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Master of Advanced Translation and Interpreting Studies


Faculty of Human Sciences
Master of Advanced Translation and Interpreting Studies (MAdvTransInterStud)
Admission Requirement:
• Australian level 7 bachelor's qualification or recognised equivalent in a language or communication related field including translation studies, translating and interpreting, linguistics, speech and hearing sciences, speech-language pathology, language or literary studies, comparative literature, creative writing, education, journalism, media or communication studies, law, or a related discipline
• GPA of 4.50 (out of 7.00)
• Proficiency in one of the available languages
English Language Proficiency:
IELTS of 7.0 overall with minimum 6.5 in each band, or equivalent
Study Mode:
Full-time, Part-time
Attendance Mode:
Candidature Length:
Full-time: 1 year - 2 years depending on RPL granted
North Ryde — Session 1 (February)
North Ryde — Session 2 (July)
Volume of Learning:
Equivalent to 2 years
General requirements:
Minimum number of credit points at 800 level or above 64
Completion of other specific minimum requirements as set out below

In order to graduate students must ensure that they have satisfied all of the general requirements of the award.

Specific minimum requirements:

Credit points

800 level

Translation Practice 2 (4)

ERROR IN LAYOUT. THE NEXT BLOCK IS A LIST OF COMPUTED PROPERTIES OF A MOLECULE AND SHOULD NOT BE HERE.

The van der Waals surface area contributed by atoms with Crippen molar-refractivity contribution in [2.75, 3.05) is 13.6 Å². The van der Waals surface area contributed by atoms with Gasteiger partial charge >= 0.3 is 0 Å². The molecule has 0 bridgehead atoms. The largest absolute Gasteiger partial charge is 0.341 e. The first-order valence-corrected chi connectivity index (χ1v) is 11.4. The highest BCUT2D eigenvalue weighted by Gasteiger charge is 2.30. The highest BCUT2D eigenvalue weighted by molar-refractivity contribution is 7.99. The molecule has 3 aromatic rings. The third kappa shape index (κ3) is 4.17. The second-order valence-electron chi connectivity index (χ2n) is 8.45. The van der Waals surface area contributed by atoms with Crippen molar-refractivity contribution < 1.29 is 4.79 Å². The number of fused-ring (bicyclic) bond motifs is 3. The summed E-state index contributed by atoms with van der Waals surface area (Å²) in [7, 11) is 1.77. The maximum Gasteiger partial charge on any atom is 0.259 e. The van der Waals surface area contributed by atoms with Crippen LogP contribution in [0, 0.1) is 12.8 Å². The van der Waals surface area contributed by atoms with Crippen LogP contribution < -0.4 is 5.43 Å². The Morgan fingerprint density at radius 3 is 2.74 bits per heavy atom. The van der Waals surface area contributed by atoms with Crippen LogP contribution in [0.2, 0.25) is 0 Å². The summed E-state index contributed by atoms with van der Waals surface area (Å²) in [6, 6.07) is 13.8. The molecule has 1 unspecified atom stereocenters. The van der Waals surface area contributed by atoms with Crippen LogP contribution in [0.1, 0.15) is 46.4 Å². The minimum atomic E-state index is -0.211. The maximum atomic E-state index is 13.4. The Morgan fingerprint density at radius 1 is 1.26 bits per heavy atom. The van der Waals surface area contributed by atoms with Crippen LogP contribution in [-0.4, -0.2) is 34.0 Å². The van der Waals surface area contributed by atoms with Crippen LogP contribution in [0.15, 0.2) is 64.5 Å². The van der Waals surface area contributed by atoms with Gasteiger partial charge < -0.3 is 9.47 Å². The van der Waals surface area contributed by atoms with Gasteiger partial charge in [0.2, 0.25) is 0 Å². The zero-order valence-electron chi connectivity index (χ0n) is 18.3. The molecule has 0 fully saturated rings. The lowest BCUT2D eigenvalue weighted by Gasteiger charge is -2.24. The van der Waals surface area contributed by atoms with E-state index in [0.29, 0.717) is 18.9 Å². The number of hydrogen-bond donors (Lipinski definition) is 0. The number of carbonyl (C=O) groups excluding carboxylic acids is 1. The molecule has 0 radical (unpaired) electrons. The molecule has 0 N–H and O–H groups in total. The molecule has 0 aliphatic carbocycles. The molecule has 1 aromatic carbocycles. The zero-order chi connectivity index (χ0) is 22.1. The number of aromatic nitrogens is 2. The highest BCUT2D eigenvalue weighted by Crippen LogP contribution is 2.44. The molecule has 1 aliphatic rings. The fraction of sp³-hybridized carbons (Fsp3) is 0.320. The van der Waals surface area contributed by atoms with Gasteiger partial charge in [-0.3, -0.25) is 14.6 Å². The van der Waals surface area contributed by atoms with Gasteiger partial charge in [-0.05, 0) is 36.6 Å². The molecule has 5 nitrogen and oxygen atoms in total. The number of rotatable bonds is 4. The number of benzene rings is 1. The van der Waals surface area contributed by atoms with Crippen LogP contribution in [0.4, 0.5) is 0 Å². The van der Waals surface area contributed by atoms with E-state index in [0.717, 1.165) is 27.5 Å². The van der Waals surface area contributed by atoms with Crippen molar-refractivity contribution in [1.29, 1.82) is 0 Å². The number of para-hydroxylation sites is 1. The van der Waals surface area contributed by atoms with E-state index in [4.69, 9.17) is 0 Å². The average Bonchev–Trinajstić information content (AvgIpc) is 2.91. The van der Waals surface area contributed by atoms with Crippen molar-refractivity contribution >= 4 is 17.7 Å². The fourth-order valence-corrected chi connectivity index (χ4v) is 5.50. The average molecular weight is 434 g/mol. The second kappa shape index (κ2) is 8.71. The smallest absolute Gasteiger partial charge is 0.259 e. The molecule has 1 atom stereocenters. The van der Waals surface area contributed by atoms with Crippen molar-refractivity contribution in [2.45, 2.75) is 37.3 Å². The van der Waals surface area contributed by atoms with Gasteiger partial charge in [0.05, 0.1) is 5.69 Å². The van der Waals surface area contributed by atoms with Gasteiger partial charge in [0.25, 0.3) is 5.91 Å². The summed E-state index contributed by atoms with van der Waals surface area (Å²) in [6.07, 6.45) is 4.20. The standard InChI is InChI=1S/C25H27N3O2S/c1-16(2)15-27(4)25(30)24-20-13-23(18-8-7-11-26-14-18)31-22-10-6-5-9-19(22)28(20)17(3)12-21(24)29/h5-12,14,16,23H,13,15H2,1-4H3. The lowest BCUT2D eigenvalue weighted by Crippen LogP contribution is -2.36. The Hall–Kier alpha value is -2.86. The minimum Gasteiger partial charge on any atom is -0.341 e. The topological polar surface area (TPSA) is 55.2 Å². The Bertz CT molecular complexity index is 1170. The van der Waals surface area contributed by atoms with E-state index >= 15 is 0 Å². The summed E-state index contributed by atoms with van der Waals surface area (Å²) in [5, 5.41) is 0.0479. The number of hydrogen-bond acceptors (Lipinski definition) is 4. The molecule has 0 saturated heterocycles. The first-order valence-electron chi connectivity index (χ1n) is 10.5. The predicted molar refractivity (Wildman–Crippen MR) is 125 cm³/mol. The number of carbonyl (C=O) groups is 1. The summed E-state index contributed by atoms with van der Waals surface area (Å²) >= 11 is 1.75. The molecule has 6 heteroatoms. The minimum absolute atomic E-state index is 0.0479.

Interpreting Practice 1 (4)
Interpreting Practice 2 (4)
Introduction to Translation and Interpreting (4)
Technology for Translating and Interpreting (4)
Professional Practice in Translating and Interpreting (4)
Translation Practice 1 (4)
Communication Skills for Translators and Interpreters (4)
Research Project in Translation and Interpreting Studies (4)
Approaches to Translation and Interpreting (4)
Research Methods in Language Study (4)
Research Methods in Translation and Interpreting Studies (4)
Translation Practice 3 (4)
Interpreting Practice 3 (4)
Specialised Translation Practice (4)
Specialised Interpreting Practice (4)
12cp from
Pragmatics and Intercultural Communication (4)
Content Management for Print and Online Delivery (4)
Languages and Cultures in Contact (4)
Audiovisual Translation (4)
Literary Translation (4)
Translation Practice 3 (4)
Discourse and Text Analysis for Translators and Interpreters (4)
Interpreting Practice 3 (4)
Specialised Translation Practice (4)
Specialised Interpreting Practice (4)
Dialogue Interpreting in Professional Settings (4)


Program Learning Outcomes and Additional Information
AQF Level Level 9 Masters by Coursework Degree
CRICOS Code 085029F